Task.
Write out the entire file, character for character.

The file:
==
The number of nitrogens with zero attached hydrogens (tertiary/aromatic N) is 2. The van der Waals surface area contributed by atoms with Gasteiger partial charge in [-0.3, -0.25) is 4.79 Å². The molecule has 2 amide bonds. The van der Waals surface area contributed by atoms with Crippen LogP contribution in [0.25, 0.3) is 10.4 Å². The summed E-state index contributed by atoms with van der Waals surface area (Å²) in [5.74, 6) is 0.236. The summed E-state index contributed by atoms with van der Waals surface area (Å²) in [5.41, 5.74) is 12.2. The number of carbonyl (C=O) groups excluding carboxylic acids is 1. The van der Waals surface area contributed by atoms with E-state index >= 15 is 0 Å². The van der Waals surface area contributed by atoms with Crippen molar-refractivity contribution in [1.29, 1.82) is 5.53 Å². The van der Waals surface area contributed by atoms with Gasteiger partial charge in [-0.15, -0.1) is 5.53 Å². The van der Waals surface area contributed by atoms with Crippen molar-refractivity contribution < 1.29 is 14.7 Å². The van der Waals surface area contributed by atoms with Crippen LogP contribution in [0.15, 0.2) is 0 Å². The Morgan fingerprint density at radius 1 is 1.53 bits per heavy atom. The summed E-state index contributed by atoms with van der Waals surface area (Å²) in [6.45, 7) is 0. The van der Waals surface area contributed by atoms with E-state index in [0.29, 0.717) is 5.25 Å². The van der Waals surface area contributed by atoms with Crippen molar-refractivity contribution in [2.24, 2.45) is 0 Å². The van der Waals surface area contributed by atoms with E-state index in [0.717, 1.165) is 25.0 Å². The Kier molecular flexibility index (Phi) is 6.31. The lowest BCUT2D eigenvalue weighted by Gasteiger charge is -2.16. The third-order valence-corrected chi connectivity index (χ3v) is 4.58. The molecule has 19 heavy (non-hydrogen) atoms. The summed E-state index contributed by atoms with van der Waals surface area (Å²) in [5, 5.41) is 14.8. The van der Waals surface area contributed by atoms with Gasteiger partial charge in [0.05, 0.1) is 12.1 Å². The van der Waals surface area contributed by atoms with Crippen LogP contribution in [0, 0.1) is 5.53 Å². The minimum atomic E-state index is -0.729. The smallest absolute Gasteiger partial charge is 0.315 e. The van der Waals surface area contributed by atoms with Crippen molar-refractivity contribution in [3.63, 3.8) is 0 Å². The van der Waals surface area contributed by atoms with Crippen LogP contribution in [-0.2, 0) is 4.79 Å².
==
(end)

The number of nitrogens with zero attached hydrogens (tertiary/aromatic N) is 2. The van der Waals surface area contributed by atoms with Gasteiger partial charge in [-0.3, -0.25) is 4.79 Å². The molecule has 2 amide bonds. The van der Waals surface area contributed by atoms with Crippen LogP contribution in [0.25, 0.3) is 10.4 Å². The summed E-state index contributed by atoms with van der Waals surface area (Å²) in [5.74, 6) is 0.236. The summed E-state index contributed by atoms with van der Waals surface area (Å²) in [5.41, 5.74) is 12.2. The number of carbonyl (C=O) groups excluding carboxylic acids is 1. The van der Waals surface area contributed by atoms with E-state index >= 15 is 0 Å². The van der Waals surface area contributed by atoms with Crippen molar-refractivity contribution in [1.29, 1.82) is 5.53 Å². The van der Waals surface area contributed by atoms with Gasteiger partial charge in [-0.15, -0.1) is 5.53 Å². The van der Waals surface area contributed by atoms with Crippen molar-refractivity contribution < 1.29 is 14.7 Å². The van der Waals surface area contributed by atoms with Crippen LogP contribution in [0.15, 0.2) is 0 Å². The Morgan fingerprint density at radius 1 is 1.53 bits per heavy atom. The summed E-state index contributed by atoms with van der Waals surface area (Å²) in [6.45, 7) is 0. The van der Waals surface area contributed by atoms with E-state index in [0.29, 0.717) is 5.25 Å². The van der Waals surface area contributed by atoms with Crippen molar-refractivity contribution in [2.24, 2.45) is 0 Å². The van der Waals surface area contributed by atoms with E-state index in [0.717, 1.165) is 25.0 Å². The Kier molecular flexibility index (Phi) is 6.31. The lowest BCUT2D eigenvalue weighted by Gasteiger charge is -2.16. The third-order valence-corrected chi connectivity index (χ3v) is 4.58. The molecule has 19 heavy (non-hydrogen) atoms. The summed E-state index contributed by atoms with van der Waals surface area (Å²) in [5, 5.41) is 14.8. The van der Waals surface area contributed by atoms with Gasteiger partial charge in [0.05, 0.1) is 12.1 Å². The van der Waals surface area contributed by atoms with Crippen LogP contribution in [0, 0.1) is 5.53 Å². The minimum atomic E-state index is -0.729. The smallest absolute Gasteiger partial charge is 0.315 e. The van der Waals surface area contributed by atoms with Crippen molar-refractivity contribution in [3.63, 3.8) is 0 Å². The van der Waals surface area contributed by atoms with Crippen LogP contribution in [-0.2, 0) is 4.79 Å².